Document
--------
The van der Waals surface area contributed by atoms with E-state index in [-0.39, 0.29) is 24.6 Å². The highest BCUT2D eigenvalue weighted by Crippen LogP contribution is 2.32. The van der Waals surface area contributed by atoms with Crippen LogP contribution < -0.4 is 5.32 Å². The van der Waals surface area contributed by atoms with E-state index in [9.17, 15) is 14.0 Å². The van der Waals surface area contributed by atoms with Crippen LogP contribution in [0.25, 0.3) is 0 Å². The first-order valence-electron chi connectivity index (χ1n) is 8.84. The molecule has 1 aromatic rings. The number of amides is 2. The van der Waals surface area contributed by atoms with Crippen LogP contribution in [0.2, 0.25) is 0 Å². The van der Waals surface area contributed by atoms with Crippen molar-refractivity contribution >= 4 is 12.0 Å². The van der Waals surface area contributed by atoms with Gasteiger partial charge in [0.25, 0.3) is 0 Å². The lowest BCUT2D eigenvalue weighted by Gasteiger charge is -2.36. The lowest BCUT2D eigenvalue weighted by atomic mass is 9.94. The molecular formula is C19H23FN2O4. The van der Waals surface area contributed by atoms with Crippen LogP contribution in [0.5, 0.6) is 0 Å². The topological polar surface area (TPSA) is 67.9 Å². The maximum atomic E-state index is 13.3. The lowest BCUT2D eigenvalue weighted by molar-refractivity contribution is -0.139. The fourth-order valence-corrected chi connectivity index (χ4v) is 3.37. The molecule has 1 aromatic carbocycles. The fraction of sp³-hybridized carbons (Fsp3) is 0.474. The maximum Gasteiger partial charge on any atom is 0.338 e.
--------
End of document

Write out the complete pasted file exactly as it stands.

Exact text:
The van der Waals surface area contributed by atoms with E-state index in [-0.39, 0.29) is 24.6 Å². The highest BCUT2D eigenvalue weighted by Crippen LogP contribution is 2.32. The van der Waals surface area contributed by atoms with Crippen LogP contribution < -0.4 is 5.32 Å². The van der Waals surface area contributed by atoms with E-state index in [9.17, 15) is 14.0 Å². The van der Waals surface area contributed by atoms with Crippen LogP contribution in [0.25, 0.3) is 0 Å². The first-order valence-electron chi connectivity index (χ1n) is 8.84. The molecule has 1 aromatic rings. The number of amides is 2. The van der Waals surface area contributed by atoms with Crippen LogP contribution in [0.2, 0.25) is 0 Å². The van der Waals surface area contributed by atoms with Crippen molar-refractivity contribution >= 4 is 12.0 Å². The van der Waals surface area contributed by atoms with Gasteiger partial charge in [0.25, 0.3) is 0 Å². The lowest BCUT2D eigenvalue weighted by Gasteiger charge is -2.36. The lowest BCUT2D eigenvalue weighted by atomic mass is 9.94. The molecular formula is C19H23FN2O4. The van der Waals surface area contributed by atoms with Crippen LogP contribution in [0.5, 0.6) is 0 Å². The topological polar surface area (TPSA) is 67.9 Å². The maximum atomic E-state index is 13.3. The lowest BCUT2D eigenvalue weighted by molar-refractivity contribution is -0.139. The fourth-order valence-corrected chi connectivity index (χ4v) is 3.37. The molecule has 1 aromatic carbocycles. The fraction of sp³-hybridized carbons (Fsp3) is 0.474. The maximum Gasteiger partial charge on any atom is 0.338 e.